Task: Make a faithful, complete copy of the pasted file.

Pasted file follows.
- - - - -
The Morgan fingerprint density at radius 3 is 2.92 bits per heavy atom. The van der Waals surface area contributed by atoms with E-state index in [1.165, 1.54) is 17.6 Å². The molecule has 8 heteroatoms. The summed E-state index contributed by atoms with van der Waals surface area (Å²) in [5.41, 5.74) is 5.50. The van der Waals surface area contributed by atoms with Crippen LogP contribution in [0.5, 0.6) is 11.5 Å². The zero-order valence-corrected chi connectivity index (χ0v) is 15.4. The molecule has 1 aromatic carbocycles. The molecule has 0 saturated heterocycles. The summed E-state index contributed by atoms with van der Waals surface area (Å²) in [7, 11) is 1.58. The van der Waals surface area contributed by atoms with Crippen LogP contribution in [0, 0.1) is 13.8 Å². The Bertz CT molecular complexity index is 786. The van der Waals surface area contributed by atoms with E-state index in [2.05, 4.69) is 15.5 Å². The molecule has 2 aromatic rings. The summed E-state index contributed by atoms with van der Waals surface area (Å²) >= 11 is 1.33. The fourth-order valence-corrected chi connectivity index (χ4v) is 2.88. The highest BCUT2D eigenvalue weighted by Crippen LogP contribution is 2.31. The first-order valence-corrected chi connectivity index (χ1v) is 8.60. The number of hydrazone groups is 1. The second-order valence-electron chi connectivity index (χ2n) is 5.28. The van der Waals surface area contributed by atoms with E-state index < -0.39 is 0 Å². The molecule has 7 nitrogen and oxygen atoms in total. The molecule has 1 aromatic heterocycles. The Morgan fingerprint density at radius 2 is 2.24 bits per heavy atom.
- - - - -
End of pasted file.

The Morgan fingerprint density at radius 3 is 2.92 bits per heavy atom. The van der Waals surface area contributed by atoms with E-state index in [1.165, 1.54) is 17.6 Å². The molecule has 8 heteroatoms. The summed E-state index contributed by atoms with van der Waals surface area (Å²) in [5.41, 5.74) is 5.50. The van der Waals surface area contributed by atoms with Crippen LogP contribution in [0.5, 0.6) is 11.5 Å². The zero-order valence-corrected chi connectivity index (χ0v) is 15.4. The molecule has 1 aromatic carbocycles. The molecule has 0 saturated heterocycles. The summed E-state index contributed by atoms with van der Waals surface area (Å²) in [7, 11) is 1.58. The van der Waals surface area contributed by atoms with Crippen LogP contribution in [0, 0.1) is 13.8 Å². The Bertz CT molecular complexity index is 786. The van der Waals surface area contributed by atoms with E-state index in [2.05, 4.69) is 15.5 Å². The molecule has 2 aromatic rings. The summed E-state index contributed by atoms with van der Waals surface area (Å²) >= 11 is 1.33. The fourth-order valence-corrected chi connectivity index (χ4v) is 2.88. The highest BCUT2D eigenvalue weighted by Crippen LogP contribution is 2.31. The first-order valence-corrected chi connectivity index (χ1v) is 8.60. The number of hydrazone groups is 1. The second-order valence-electron chi connectivity index (χ2n) is 5.28. The van der Waals surface area contributed by atoms with E-state index < -0.39 is 0 Å². The molecule has 7 nitrogen and oxygen atoms in total. The molecule has 1 aromatic heterocycles. The Morgan fingerprint density at radius 2 is 2.24 bits per heavy atom.